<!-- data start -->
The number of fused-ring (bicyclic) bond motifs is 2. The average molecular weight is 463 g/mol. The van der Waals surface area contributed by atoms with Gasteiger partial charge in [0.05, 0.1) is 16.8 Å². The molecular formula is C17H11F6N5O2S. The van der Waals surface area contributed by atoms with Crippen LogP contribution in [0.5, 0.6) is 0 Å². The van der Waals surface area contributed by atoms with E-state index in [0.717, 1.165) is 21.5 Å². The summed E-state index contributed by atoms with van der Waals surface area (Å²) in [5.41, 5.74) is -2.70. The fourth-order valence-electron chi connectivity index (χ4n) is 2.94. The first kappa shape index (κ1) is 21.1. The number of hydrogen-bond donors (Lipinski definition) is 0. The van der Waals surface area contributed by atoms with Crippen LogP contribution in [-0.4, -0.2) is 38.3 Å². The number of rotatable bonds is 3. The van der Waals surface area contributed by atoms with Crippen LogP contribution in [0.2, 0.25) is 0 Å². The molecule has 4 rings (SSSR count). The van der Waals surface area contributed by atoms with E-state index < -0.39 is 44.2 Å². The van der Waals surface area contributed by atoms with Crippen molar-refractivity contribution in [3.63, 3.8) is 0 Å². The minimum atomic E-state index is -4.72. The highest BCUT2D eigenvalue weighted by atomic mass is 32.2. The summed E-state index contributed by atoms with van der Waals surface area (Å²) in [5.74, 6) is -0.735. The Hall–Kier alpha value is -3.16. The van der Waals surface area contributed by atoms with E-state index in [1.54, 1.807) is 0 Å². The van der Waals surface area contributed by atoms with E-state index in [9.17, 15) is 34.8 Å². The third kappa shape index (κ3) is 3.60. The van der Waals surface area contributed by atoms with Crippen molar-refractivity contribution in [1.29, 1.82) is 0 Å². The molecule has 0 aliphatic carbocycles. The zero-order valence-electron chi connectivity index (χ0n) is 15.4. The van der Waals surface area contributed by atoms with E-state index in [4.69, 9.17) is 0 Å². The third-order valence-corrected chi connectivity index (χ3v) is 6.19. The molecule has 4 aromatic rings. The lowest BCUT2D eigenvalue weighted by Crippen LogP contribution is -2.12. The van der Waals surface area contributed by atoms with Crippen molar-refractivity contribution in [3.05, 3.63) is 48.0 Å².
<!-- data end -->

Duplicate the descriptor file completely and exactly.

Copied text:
The number of fused-ring (bicyclic) bond motifs is 2. The average molecular weight is 463 g/mol. The van der Waals surface area contributed by atoms with Gasteiger partial charge in [0.05, 0.1) is 16.8 Å². The molecular formula is C17H11F6N5O2S. The van der Waals surface area contributed by atoms with Crippen LogP contribution in [0.5, 0.6) is 0 Å². The van der Waals surface area contributed by atoms with E-state index in [0.717, 1.165) is 21.5 Å². The summed E-state index contributed by atoms with van der Waals surface area (Å²) in [5.41, 5.74) is -2.70. The fourth-order valence-electron chi connectivity index (χ4n) is 2.94. The first kappa shape index (κ1) is 21.1. The number of hydrogen-bond donors (Lipinski definition) is 0. The van der Waals surface area contributed by atoms with Crippen LogP contribution in [-0.4, -0.2) is 38.3 Å². The number of rotatable bonds is 3. The van der Waals surface area contributed by atoms with Crippen LogP contribution in [0.2, 0.25) is 0 Å². The molecule has 4 rings (SSSR count). The van der Waals surface area contributed by atoms with E-state index < -0.39 is 44.2 Å². The van der Waals surface area contributed by atoms with Crippen molar-refractivity contribution in [3.63, 3.8) is 0 Å². The minimum atomic E-state index is -4.72. The highest BCUT2D eigenvalue weighted by atomic mass is 32.2. The summed E-state index contributed by atoms with van der Waals surface area (Å²) in [5.74, 6) is -0.735. The Hall–Kier alpha value is -3.16. The van der Waals surface area contributed by atoms with E-state index in [1.54, 1.807) is 0 Å². The van der Waals surface area contributed by atoms with E-state index in [9.17, 15) is 34.8 Å². The third kappa shape index (κ3) is 3.60. The van der Waals surface area contributed by atoms with Crippen molar-refractivity contribution in [1.29, 1.82) is 0 Å². The molecule has 0 aliphatic carbocycles. The zero-order valence-electron chi connectivity index (χ0n) is 15.4. The van der Waals surface area contributed by atoms with E-state index in [4.69, 9.17) is 0 Å². The third-order valence-corrected chi connectivity index (χ3v) is 6.19. The molecule has 4 aromatic rings. The lowest BCUT2D eigenvalue weighted by Crippen LogP contribution is -2.12. The van der Waals surface area contributed by atoms with Crippen molar-refractivity contribution in [3.05, 3.63) is 48.0 Å².